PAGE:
Q From Tad Spencer: Please could you tell me where the phrase shiver my timbers originated?
A This is one of those supposedly nautical expressions that is better known through its appearances in fiction than by any actual sailors’ usage. It’s an exclamation that alludes to a ship striking some obstacle so violently that the timbers of her hull shiver, or break into small pieces. It’s an oath along the lines of “May I be dashed into pieces like a ship hitting a rock!”
It is first recorded as being used by Captain Frederick Marryat in Jacob Faithful in 1835: “I won’t thrash you Tom. Shiver my timbers if I do”. I’ve now found another example from the same year, in a story in the Huron Reflector of 15 September: “Shiver my timbers if I do!” said he bluntly. “What should I do if you were gone to the sharks? I love you with all my soul, and if you will just look kindly on a poor sailor, you shall not be desolate, while there is a spar afloat or a shot in the locker.” These two appearances show that it was originally meant to be taken seriously, and may indeed have reflected a genuine sailors’ oath, though we have no record of it other than in fiction.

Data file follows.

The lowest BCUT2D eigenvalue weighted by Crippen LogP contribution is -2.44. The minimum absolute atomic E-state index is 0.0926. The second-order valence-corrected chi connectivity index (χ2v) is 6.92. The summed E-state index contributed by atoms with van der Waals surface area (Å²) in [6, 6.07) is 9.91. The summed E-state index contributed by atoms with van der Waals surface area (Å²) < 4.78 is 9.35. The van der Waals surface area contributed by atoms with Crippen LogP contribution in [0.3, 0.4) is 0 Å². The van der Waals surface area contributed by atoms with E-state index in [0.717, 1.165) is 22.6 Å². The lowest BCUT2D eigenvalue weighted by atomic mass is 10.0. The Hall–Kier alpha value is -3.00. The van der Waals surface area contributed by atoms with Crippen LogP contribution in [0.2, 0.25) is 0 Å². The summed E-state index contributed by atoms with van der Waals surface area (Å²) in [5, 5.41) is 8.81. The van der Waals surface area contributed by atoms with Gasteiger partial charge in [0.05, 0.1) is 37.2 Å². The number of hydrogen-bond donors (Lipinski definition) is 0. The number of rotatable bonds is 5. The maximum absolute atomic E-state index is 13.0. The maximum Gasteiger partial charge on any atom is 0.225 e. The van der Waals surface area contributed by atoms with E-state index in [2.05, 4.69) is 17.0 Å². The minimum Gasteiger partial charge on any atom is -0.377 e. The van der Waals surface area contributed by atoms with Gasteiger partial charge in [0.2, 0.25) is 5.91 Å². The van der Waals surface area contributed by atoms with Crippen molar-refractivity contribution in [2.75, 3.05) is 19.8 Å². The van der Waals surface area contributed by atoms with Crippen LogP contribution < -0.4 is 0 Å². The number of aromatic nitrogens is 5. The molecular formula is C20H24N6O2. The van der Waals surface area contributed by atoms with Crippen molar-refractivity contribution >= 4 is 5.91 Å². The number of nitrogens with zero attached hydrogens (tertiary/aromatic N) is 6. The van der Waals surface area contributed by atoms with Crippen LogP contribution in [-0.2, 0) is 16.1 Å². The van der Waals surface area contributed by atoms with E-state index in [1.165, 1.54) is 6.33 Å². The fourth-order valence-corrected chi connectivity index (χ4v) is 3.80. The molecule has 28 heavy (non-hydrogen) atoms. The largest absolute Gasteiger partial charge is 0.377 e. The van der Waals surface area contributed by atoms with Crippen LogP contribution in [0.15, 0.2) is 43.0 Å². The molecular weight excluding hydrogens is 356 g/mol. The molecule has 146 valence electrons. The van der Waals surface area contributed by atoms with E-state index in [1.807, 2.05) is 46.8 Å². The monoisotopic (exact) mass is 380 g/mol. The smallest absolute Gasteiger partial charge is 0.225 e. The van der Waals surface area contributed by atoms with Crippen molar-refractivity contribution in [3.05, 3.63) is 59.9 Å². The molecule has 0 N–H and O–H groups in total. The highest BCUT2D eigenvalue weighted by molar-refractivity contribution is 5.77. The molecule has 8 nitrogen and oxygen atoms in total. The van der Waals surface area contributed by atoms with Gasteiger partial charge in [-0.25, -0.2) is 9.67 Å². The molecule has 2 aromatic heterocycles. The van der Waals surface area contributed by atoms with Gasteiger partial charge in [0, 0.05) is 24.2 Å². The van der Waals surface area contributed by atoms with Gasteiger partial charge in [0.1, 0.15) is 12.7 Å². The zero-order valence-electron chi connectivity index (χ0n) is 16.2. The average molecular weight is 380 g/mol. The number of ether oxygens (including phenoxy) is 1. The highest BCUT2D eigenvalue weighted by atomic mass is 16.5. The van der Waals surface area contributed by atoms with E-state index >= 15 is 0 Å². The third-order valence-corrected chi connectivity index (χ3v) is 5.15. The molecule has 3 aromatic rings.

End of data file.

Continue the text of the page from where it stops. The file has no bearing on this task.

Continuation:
It has gained a firm place in the language because almost fifty years later Robert Louis Stevenson found it to be just the kind of old-salt saying that fitted the character of Long John Silver in Treasure Island in 1883: “Cross me, and you’ll go where many a good man’s gone before you ... some to the yard-arm, shiver my timbers, and some by the board, and all to feed the fishes”.
Since then, it’s mainly been the preserve of the writers of second-rate seafaring yarns or humorists looking for an easy line. It was being mocked by Jerome K Jerome (author of Three Men in a Boat) as early as 1889, in his humorous work Stage-land: The Curious Habits and Customs of its Inhabitants: “The thing that the stage sailor most craves in this life is that somebody should shiver his timbers. ‘Shiver my timbers!’ is the request he makes to every one he meets. But nobody ever does it.”